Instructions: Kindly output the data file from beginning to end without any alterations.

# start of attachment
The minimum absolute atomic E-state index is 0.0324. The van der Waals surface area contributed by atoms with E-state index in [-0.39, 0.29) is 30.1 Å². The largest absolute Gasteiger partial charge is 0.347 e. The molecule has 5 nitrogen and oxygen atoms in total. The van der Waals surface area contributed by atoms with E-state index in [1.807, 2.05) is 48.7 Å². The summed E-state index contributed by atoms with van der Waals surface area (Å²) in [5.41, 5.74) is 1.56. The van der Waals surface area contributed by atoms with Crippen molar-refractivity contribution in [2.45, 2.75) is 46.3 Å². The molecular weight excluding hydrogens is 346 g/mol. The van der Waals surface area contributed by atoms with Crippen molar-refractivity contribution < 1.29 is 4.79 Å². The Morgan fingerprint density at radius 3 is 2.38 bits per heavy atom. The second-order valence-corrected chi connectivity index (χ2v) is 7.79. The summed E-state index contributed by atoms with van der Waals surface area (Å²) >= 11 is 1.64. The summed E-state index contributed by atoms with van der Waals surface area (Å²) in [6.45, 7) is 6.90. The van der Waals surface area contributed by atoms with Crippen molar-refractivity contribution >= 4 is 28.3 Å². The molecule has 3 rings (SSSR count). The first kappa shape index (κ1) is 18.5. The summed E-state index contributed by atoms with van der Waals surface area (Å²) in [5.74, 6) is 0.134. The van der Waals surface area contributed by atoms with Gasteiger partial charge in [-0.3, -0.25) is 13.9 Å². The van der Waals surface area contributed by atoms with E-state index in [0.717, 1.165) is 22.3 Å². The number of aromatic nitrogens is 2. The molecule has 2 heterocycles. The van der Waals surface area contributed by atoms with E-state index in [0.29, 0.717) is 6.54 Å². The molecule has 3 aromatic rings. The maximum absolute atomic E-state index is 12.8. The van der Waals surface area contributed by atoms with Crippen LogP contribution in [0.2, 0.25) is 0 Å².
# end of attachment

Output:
The minimum absolute atomic E-state index is 0.0324. The van der Waals surface area contributed by atoms with E-state index in [-0.39, 0.29) is 30.1 Å². The largest absolute Gasteiger partial charge is 0.347 e. The molecule has 5 nitrogen and oxygen atoms in total. The van der Waals surface area contributed by atoms with E-state index in [1.807, 2.05) is 48.7 Å². The summed E-state index contributed by atoms with van der Waals surface area (Å²) in [5.41, 5.74) is 1.56. The van der Waals surface area contributed by atoms with Crippen molar-refractivity contribution in [2.45, 2.75) is 46.3 Å². The molecular weight excluding hydrogens is 346 g/mol. The van der Waals surface area contributed by atoms with Crippen molar-refractivity contribution < 1.29 is 4.79 Å². The Morgan fingerprint density at radius 3 is 2.38 bits per heavy atom. The second-order valence-corrected chi connectivity index (χ2v) is 7.79. The summed E-state index contributed by atoms with van der Waals surface area (Å²) >= 11 is 1.64. The summed E-state index contributed by atoms with van der Waals surface area (Å²) in [6.45, 7) is 6.90. The van der Waals surface area contributed by atoms with Crippen molar-refractivity contribution >= 4 is 28.3 Å². The molecule has 3 rings (SSSR count). The first kappa shape index (κ1) is 18.5. The summed E-state index contributed by atoms with van der Waals surface area (Å²) in [5.74, 6) is 0.134. The van der Waals surface area contributed by atoms with Gasteiger partial charge in [-0.3, -0.25) is 13.9 Å². The van der Waals surface area contributed by atoms with E-state index in [0.717, 1.165) is 22.3 Å². The number of aromatic nitrogens is 2. The molecule has 2 heterocycles. The van der Waals surface area contributed by atoms with E-state index in [0.29, 0.717) is 6.54 Å². The molecule has 3 aromatic rings. The maximum absolute atomic E-state index is 12.8. The van der Waals surface area contributed by atoms with Crippen LogP contribution in [0.2, 0.25) is 0 Å².